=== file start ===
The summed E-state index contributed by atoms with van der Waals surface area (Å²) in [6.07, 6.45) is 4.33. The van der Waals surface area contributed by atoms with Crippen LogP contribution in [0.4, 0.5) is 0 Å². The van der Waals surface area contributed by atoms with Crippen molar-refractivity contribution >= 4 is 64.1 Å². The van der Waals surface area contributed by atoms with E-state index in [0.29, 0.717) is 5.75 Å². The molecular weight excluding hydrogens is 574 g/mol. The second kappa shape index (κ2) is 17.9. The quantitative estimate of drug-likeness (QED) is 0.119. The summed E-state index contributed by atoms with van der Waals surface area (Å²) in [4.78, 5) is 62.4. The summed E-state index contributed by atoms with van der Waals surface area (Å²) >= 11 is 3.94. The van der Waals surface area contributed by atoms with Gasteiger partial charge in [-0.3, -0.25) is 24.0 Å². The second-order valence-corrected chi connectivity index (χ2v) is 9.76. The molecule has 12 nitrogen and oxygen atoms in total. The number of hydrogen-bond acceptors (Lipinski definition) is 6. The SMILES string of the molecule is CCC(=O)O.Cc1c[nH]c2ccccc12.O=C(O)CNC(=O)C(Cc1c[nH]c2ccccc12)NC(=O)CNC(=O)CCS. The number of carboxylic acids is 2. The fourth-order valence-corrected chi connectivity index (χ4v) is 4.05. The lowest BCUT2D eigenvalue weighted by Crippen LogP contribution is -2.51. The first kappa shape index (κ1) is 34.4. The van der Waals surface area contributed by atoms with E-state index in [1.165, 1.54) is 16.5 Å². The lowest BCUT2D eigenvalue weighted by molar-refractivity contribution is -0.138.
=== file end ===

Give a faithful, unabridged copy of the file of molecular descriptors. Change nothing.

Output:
The summed E-state index contributed by atoms with van der Waals surface area (Å²) in [6.07, 6.45) is 4.33. The van der Waals surface area contributed by atoms with Crippen LogP contribution in [0.4, 0.5) is 0 Å². The van der Waals surface area contributed by atoms with Crippen molar-refractivity contribution >= 4 is 64.1 Å². The van der Waals surface area contributed by atoms with E-state index in [0.29, 0.717) is 5.75 Å². The molecular weight excluding hydrogens is 574 g/mol. The second kappa shape index (κ2) is 17.9. The quantitative estimate of drug-likeness (QED) is 0.119. The summed E-state index contributed by atoms with van der Waals surface area (Å²) in [4.78, 5) is 62.4. The summed E-state index contributed by atoms with van der Waals surface area (Å²) >= 11 is 3.94. The van der Waals surface area contributed by atoms with Gasteiger partial charge in [-0.3, -0.25) is 24.0 Å². The second-order valence-corrected chi connectivity index (χ2v) is 9.76. The molecule has 12 nitrogen and oxygen atoms in total. The number of hydrogen-bond acceptors (Lipinski definition) is 6. The SMILES string of the molecule is CCC(=O)O.Cc1c[nH]c2ccccc12.O=C(O)CNC(=O)C(Cc1c[nH]c2ccccc12)NC(=O)CNC(=O)CCS. The number of carboxylic acids is 2. The fourth-order valence-corrected chi connectivity index (χ4v) is 4.05. The lowest BCUT2D eigenvalue weighted by Crippen LogP contribution is -2.51. The first kappa shape index (κ1) is 34.4. The van der Waals surface area contributed by atoms with E-state index in [1.165, 1.54) is 16.5 Å². The lowest BCUT2D eigenvalue weighted by molar-refractivity contribution is -0.138.